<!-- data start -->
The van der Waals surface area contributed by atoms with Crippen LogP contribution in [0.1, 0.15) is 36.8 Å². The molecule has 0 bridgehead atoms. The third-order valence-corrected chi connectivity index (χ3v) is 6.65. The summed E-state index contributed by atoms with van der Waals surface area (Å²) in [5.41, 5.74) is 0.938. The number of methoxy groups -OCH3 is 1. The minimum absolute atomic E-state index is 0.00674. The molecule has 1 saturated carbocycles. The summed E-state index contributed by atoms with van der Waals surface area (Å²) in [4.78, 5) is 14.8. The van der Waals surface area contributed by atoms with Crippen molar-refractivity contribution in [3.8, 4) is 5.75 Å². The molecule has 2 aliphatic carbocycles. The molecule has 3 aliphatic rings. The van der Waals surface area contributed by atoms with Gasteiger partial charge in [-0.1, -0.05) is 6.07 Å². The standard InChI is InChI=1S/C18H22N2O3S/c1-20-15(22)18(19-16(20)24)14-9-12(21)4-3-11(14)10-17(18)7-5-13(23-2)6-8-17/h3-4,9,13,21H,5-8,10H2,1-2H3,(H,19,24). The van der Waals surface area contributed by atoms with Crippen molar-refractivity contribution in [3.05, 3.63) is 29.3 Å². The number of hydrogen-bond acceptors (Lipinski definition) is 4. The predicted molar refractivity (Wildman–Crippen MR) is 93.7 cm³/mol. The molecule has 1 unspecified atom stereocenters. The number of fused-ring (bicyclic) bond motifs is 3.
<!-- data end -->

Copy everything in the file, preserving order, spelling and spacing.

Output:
The van der Waals surface area contributed by atoms with Crippen LogP contribution in [0.1, 0.15) is 36.8 Å². The molecule has 0 bridgehead atoms. The third-order valence-corrected chi connectivity index (χ3v) is 6.65. The summed E-state index contributed by atoms with van der Waals surface area (Å²) in [5.41, 5.74) is 0.938. The number of methoxy groups -OCH3 is 1. The minimum absolute atomic E-state index is 0.00674. The molecule has 1 saturated carbocycles. The summed E-state index contributed by atoms with van der Waals surface area (Å²) in [4.78, 5) is 14.8. The van der Waals surface area contributed by atoms with Crippen molar-refractivity contribution in [3.8, 4) is 5.75 Å². The molecule has 2 aliphatic carbocycles. The molecule has 3 aliphatic rings. The van der Waals surface area contributed by atoms with Gasteiger partial charge in [-0.1, -0.05) is 6.07 Å². The standard InChI is InChI=1S/C18H22N2O3S/c1-20-15(22)18(19-16(20)24)14-9-12(21)4-3-11(14)10-17(18)7-5-13(23-2)6-8-17/h3-4,9,13,21H,5-8,10H2,1-2H3,(H,19,24). The van der Waals surface area contributed by atoms with Crippen molar-refractivity contribution in [3.05, 3.63) is 29.3 Å². The number of hydrogen-bond acceptors (Lipinski definition) is 4. The predicted molar refractivity (Wildman–Crippen MR) is 93.7 cm³/mol. The molecule has 1 unspecified atom stereocenters. The number of fused-ring (bicyclic) bond motifs is 3.